Mike Melvin, ACVO co-ordinator, who was on the judging panel, said: “Everyday Heroes is a marvellous initiative. It was an absolute honour to be part of the judging panel. All nominations were outstanding and very inspiring, reflecting the tremendous contribution Aberdonians have made and continue to make to our great city and beyond. I thank everyone who made a nomination and I look forward to seeing the latest Everyday Heroes mural and continuing to recognise and celebrate the incredible people of our city, who are all true heroes.”

Local artist and skilled ceramist Shelagh Swanson, who led the reinstallation of the mural in April 2019, oversaw the work to extend it this month to include the following Everyday Heroes:

Barbara Russell (24 May 1899 to 21 March 1956) was a landlady in Aberdeen during WWII who showed great kindness and generosity in sharing what little rations were available with Canadian soldiers billeted in the city, highlighting the kindness and welcoming nature of Aberdonians.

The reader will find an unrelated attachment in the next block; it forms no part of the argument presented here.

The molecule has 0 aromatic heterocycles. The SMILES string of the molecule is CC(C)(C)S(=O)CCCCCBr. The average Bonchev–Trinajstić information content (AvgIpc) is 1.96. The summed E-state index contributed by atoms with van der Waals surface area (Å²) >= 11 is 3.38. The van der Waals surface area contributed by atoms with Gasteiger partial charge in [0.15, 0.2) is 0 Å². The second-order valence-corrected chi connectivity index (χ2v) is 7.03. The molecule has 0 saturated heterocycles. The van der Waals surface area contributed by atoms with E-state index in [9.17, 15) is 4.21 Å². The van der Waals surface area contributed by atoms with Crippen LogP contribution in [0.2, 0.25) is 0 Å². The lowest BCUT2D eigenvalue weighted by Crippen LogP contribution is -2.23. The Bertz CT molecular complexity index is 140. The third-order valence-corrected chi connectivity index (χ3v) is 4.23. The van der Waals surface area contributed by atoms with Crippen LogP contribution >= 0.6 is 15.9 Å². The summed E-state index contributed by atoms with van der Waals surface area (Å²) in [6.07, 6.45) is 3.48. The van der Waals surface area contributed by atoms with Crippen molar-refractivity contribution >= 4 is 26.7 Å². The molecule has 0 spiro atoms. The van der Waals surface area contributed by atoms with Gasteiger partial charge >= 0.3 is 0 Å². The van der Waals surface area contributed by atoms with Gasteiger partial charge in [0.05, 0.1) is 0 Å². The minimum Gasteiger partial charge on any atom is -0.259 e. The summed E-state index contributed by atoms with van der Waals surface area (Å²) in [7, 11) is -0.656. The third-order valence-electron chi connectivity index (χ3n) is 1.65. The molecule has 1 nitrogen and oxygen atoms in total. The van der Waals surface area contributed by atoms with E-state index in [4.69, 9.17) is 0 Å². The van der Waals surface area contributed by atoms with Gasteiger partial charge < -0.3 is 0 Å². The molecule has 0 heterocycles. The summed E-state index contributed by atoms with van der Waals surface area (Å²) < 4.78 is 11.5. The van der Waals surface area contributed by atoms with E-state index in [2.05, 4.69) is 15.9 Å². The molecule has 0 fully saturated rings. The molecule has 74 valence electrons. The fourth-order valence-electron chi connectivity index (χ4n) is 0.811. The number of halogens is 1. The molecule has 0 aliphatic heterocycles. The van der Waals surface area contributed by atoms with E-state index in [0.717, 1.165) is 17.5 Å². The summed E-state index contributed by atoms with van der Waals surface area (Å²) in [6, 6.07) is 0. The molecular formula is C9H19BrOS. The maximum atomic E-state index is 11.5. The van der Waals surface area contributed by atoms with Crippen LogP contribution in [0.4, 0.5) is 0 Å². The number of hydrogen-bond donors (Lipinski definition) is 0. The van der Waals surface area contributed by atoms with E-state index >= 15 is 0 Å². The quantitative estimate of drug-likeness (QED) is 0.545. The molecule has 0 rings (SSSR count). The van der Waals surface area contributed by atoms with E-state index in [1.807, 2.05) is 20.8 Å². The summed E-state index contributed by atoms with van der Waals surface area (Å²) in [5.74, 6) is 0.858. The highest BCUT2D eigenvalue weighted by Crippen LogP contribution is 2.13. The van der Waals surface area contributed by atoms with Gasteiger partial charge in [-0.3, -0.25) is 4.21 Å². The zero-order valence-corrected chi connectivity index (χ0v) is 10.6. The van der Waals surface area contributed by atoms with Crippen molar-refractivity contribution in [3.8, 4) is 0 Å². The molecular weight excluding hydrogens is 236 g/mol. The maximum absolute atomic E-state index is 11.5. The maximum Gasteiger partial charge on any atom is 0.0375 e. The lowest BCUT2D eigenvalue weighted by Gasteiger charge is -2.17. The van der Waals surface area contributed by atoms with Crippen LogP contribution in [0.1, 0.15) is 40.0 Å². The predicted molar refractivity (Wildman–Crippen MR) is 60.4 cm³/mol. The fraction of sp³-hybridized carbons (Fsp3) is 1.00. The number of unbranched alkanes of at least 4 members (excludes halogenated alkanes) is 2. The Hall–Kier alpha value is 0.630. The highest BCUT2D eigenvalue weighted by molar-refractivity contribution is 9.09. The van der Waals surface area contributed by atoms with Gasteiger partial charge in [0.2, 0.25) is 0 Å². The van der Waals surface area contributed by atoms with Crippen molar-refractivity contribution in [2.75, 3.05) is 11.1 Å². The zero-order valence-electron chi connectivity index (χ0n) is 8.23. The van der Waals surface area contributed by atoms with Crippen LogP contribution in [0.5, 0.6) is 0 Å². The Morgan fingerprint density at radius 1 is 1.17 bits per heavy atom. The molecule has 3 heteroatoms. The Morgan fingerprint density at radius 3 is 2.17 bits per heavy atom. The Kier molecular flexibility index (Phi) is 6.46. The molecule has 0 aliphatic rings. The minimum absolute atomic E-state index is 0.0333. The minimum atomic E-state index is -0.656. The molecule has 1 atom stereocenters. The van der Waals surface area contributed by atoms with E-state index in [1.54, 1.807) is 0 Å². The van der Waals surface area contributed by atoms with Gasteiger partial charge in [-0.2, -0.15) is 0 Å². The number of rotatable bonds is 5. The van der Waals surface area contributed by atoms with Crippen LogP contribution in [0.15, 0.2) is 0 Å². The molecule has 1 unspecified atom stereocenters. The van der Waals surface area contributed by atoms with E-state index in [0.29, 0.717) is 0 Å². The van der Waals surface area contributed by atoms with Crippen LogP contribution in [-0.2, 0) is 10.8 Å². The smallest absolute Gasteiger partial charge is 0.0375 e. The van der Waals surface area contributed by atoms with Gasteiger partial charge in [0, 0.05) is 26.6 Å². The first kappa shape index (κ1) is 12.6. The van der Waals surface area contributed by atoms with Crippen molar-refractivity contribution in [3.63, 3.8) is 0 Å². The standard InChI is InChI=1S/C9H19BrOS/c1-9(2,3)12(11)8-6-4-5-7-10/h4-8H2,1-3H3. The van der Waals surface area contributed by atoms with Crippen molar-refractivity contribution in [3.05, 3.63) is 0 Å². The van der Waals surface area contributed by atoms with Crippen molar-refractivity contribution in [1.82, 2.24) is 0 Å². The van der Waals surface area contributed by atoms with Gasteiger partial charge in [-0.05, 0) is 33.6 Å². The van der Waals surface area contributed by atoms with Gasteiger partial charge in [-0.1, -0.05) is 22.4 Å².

Founding volunteer of Street Friends Helping the Homeless, Justin Ritchie, 39, has helped feed an average of 70 homeless and vulnerable people, six nights a week.

Piper Alpha survivor Steve Rae, 58, is an activist for offshore safety and Chair of the Pound for Piper charity which ensures the continued upkeep of the of the Piper Alpha memorial and gardens at Hazlehead.

Tireless fundraiser and event organiser Mark Taylor,51, has helped raise money for a range of organisations including Charlie House, Aberdeen Neo Natal Unit, CLAN Cancer Support, Bosies Breast Cancer and AFC Community Trust. Mark also works closely with CLAN as their mascot Clancy.

Local dance teacher Jemma McRae (1976 to 2019) founded her own dance school aged 21, with many of her past pupils going on to perform professionally. Jemma, 43, battled cancer for a number of years but never failed to inspire pupils and parents with her positive, selfless attitude, as well as fundraising for Friends of Anchor.